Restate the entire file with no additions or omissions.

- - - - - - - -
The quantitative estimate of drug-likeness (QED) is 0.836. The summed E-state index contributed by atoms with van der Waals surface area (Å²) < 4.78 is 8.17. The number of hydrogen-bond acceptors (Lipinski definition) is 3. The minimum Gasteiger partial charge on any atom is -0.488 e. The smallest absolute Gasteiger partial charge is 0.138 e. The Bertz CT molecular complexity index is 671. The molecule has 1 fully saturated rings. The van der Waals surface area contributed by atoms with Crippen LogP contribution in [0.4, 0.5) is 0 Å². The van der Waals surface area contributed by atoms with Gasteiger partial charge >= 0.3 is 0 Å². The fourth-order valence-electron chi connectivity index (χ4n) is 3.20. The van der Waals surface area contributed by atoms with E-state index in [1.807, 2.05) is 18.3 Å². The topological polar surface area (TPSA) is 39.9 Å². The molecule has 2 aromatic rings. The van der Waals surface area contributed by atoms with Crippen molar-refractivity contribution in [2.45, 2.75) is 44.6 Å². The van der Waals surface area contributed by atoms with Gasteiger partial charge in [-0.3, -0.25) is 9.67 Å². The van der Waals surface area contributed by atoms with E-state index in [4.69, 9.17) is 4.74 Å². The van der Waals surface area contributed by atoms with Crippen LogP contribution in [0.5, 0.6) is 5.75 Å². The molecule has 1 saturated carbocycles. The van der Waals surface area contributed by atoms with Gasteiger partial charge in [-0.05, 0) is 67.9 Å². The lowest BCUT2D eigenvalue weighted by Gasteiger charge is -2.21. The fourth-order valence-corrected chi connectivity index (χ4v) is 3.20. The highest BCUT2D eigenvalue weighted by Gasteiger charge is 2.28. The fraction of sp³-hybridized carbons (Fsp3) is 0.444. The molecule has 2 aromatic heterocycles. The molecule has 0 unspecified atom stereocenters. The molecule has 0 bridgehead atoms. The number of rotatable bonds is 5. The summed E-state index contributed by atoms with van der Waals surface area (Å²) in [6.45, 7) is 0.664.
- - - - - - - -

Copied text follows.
The quantitative estimate of drug-likeness (QED) is 0.836. The summed E-state index contributed by atoms with van der Waals surface area (Å²) < 4.78 is 8.17. The number of hydrogen-bond acceptors (Lipinski definition) is 3. The minimum Gasteiger partial charge on any atom is -0.488 e. The smallest absolute Gasteiger partial charge is 0.138 e. The Bertz CT molecular complexity index is 671. The molecule has 1 fully saturated rings. The van der Waals surface area contributed by atoms with Crippen LogP contribution in [0.4, 0.5) is 0 Å². The van der Waals surface area contributed by atoms with Gasteiger partial charge >= 0.3 is 0 Å². The fourth-order valence-electron chi connectivity index (χ4n) is 3.20. The van der Waals surface area contributed by atoms with E-state index in [1.807, 2.05) is 18.3 Å². The topological polar surface area (TPSA) is 39.9 Å². The molecule has 2 aromatic rings. The van der Waals surface area contributed by atoms with Crippen molar-refractivity contribution in [2.45, 2.75) is 44.6 Å². The van der Waals surface area contributed by atoms with Gasteiger partial charge in [-0.3, -0.25) is 9.67 Å². The van der Waals surface area contributed by atoms with E-state index in [4.69, 9.17) is 4.74 Å². The van der Waals surface area contributed by atoms with Crippen LogP contribution in [0.5, 0.6) is 5.75 Å². The molecule has 1 saturated carbocycles. The van der Waals surface area contributed by atoms with Gasteiger partial charge in [-0.05, 0) is 67.9 Å². The lowest BCUT2D eigenvalue weighted by Gasteiger charge is -2.21. The fourth-order valence-corrected chi connectivity index (χ4v) is 3.20. The highest BCUT2D eigenvalue weighted by Gasteiger charge is 2.28. The fraction of sp³-hybridized carbons (Fsp3) is 0.444. The molecule has 2 aromatic heterocycles. The molecule has 0 unspecified atom stereocenters. The molecule has 0 bridgehead atoms. The number of rotatable bonds is 5. The summed E-state index contributed by atoms with van der Waals surface area (Å²) in [6.45, 7) is 0.664.